|stating the obvious||archives | about|
Stating the Obvious turns five today. On August 1, 1995, I published my first piece under the obvious title (but not domain -- that wouldn't come for another few months), Apple's Salvation, where I argued that the Internet was (pre iMac) Apple's ticket to ride. The site's name, and the site's slogan, "all meta, all the time" fit that first piece perfectly -- in an incredibly awkward and halting way, I was basically agreeing with things that Nicholas Negroponte and Dave Winer had recently said.
It took me until late 1996 to realize that publishing other people's writing was not only less work than writing my own stuff, but that it usually produced much better results. My first victim was none other than Jeff Bezos -- who patiently answered some incredibly off-topic questions about how they were using email for customer service. Since then, I've had the privilege of publishing some of the best minds on the web, thanks to writers who have donated their pieces, and those intrepid souls who have been victims of the deceptively simple "just one question" interview format. (Note -- I have it on fairly good authority that The Industry Standard did borrow that from me. But then again I borrowed the format, if not the title, from G. Beato's Soundbitten, so who's complaining.)
To avoid having to write an actual piece this week, I've copied and pasted some of the best guest quotes from the last five years. They're in chronological order, so if you squint real hard, and suspend all notions of disbelief, you could almost imagine them as a history of something.
"Our plan is to ultimately make it as easy for customers as possible to do as much as they would like by web form. Right now, the only thing you can do on our site is check the status of your orders. We'll add customer accessible features over time. There will always be a place for email because customers will want to ask that question that just doesn't quite fit into the things you've anticipated." -- Jeff Bezos, answering emailed questions about using email as a customer service tool
"7. Run puzzlers, with the answer in next month's issue. Sample puzzle: 'If you have 300 gallons of neon green flourescent ink, but only 220 pages to spill it on, how many ounces of ink per page?'" -- Unknown contributor to 101 Ways to Save Wired
"It really doesn't make much sense to rearchitect GeoCities. Anyway, it's good to have a morass around to do one's virtual slumming in; I say leave it be." -- Lou Rosenfeld, answering just one question about how he would architect GeoCities.
"Giving away your source code opens up all sorts of possibilities for end-user browser-customization. But it does not relieve you from your primary responsibility as a "platform" vendor: listening to your developers, and providing a stable code base full of features that will enable us to deliver on your crossware vision." -- Steven Champeon, in An Open Letter to Netscape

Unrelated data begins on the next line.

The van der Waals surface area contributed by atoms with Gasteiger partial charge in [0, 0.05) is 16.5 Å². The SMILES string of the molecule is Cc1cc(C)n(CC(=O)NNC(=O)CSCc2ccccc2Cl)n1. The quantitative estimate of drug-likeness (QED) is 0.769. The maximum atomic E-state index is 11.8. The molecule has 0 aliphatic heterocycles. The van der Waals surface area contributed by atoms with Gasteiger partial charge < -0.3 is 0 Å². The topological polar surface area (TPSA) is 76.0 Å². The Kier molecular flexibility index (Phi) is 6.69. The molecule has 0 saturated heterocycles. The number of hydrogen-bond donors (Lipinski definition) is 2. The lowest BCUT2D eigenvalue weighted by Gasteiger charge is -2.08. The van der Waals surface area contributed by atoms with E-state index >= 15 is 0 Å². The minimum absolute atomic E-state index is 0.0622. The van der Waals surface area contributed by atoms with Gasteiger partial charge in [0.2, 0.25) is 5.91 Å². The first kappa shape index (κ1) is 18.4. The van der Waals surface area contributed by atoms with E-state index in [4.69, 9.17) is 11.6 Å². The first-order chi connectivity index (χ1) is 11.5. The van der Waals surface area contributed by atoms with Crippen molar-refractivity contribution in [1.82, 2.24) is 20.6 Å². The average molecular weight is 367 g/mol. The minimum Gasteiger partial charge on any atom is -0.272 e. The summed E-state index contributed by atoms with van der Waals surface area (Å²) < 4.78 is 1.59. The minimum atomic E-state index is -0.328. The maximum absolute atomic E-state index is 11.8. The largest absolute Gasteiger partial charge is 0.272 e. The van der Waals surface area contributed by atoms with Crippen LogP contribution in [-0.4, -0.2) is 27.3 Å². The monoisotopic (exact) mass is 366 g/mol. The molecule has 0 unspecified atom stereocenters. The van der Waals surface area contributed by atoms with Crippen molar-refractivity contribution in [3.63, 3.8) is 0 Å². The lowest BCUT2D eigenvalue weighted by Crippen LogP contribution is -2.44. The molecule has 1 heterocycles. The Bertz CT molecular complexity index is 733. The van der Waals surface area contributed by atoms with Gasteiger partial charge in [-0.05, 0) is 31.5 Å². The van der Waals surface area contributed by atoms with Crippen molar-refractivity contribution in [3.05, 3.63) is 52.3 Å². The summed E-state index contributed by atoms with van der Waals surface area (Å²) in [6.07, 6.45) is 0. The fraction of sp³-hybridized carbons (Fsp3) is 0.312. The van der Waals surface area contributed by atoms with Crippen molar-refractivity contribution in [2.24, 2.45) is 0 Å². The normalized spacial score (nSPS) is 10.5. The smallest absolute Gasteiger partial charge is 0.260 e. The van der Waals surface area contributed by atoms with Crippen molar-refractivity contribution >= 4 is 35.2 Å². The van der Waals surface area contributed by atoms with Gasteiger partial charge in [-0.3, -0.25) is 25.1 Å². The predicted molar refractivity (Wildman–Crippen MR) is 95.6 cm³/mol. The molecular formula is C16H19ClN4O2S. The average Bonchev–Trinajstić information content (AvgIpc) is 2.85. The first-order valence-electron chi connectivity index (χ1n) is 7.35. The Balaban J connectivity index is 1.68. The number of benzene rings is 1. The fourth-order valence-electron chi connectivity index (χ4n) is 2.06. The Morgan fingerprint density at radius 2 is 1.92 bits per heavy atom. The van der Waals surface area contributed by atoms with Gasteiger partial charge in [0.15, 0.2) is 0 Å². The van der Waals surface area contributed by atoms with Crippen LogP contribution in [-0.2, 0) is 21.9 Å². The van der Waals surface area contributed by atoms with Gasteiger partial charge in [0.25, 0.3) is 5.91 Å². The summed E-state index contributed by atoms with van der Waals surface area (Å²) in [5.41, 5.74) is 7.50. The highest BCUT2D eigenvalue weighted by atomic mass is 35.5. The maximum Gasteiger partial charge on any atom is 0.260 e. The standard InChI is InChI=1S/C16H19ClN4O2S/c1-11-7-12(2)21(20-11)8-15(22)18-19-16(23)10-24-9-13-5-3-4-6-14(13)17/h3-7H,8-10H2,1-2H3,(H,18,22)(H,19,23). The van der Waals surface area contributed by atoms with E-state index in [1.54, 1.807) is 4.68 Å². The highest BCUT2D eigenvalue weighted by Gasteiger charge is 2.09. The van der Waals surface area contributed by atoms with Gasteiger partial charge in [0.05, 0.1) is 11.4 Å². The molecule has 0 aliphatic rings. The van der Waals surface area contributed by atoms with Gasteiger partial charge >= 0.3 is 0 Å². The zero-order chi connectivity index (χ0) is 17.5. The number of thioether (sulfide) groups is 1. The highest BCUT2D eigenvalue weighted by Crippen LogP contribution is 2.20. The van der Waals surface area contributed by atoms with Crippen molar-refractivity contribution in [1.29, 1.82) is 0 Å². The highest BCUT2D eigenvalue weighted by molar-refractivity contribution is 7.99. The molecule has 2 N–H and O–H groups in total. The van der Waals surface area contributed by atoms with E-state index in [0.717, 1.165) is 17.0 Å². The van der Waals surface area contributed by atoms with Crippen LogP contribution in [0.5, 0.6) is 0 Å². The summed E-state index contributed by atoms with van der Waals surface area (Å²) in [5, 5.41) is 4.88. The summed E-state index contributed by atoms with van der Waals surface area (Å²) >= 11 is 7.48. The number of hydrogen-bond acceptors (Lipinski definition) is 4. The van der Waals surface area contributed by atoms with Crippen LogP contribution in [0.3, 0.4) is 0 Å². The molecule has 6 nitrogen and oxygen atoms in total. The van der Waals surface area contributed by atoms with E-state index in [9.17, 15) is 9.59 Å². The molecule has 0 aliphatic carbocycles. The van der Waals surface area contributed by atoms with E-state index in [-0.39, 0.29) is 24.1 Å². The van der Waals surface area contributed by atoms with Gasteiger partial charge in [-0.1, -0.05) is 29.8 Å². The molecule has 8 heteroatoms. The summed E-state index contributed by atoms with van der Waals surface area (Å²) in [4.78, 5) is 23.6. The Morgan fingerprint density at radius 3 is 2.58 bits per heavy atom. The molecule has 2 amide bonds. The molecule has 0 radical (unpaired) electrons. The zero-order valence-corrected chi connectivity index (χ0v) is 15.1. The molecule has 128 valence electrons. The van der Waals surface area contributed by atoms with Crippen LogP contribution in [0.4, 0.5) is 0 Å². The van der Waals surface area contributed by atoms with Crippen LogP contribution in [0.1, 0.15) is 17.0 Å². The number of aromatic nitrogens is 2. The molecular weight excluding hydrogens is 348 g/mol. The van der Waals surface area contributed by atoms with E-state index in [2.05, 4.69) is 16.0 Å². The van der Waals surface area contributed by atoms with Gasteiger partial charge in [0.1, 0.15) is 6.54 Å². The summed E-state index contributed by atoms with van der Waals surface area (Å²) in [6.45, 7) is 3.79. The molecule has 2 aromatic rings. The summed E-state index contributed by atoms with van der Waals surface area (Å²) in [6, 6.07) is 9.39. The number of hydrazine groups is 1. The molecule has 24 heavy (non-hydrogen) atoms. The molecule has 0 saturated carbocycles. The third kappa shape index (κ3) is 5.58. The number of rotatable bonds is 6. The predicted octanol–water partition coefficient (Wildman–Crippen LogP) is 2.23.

"Tactical inaccuracies have a long history in the negotiation of schedules and assignments, and by simply pre-planning and coordinating these efforts, a development team can easily define the course and future of an entire company." -- Greg Knauss, in Grass Roots Terrorism
"I'd been planning a collection of web-based fictional stories for a very long time. I wanted to produce the type of content that took chances and risked jostling the reader's sensibilities by its very nature, whether that was erotic, or violent, or simply unusual. I've always been attracted to pulp, to stories that are out of the norm, difficult to categorize and sometimes difficult to read, and those have always been the types of stories I've told myself, or written down, or imagined." -- Magdalena Donea, answering just one question about her then new site, COLORS
"Contrary to 'unique needs and wants,' much of what we desire is hugely influenced by what others have, and whether or not we want to have it -- or can get it -- too. Choosing "the daily me" will also include inventing "who do I want to be today?'" -- Vivian Selbo, responding to a piece of mine on the one to one future, in Michael, are you Serious?
"The Internet is a social network, and it's that aspect that makes it so different from previous media. And yet, because there aren't any fundamentally new aspects to the 'cybereconomy,' business is still business, and remains focused on the bottom line. What counts in culture and the arts are illusion and imagination -- but these fluid, untamed elements are precisely what is endangered now. We clearly cannot revert to visionary sales talks or neo-luddite anti-technological persuasion. The time has come for radical forms of media pragmatism -- living paradoxes rooted in a messy praxis, unswervingly friendly to the virtual open spaces that are being closed everywhere else." -- Geert Lovnik, in Radical Media Pragmatism
"TCP/IP is inherently seditious. It undermines unthinking respect for centralized authority, whether that 'authority' is the neatly homogenized voice of broadcast advertising or the smarmy rhetoric of the corporate annual report." -- Christopher Locke, answering just one question about how TCP/IP has made the inside of companies look so much like the outside of companies.
"Andover.Net betrayed Slashdot's founders by selling to a Linux company and removing its greatest asset -- editorial distance. Anyone who believes that Slashdot is still an independent voice about the stuff that matters should get back to me when Microsoft buys VA Linux." -- Rogers Cadenhead, in The Cash-Out Effect
Other pieces about miscellany: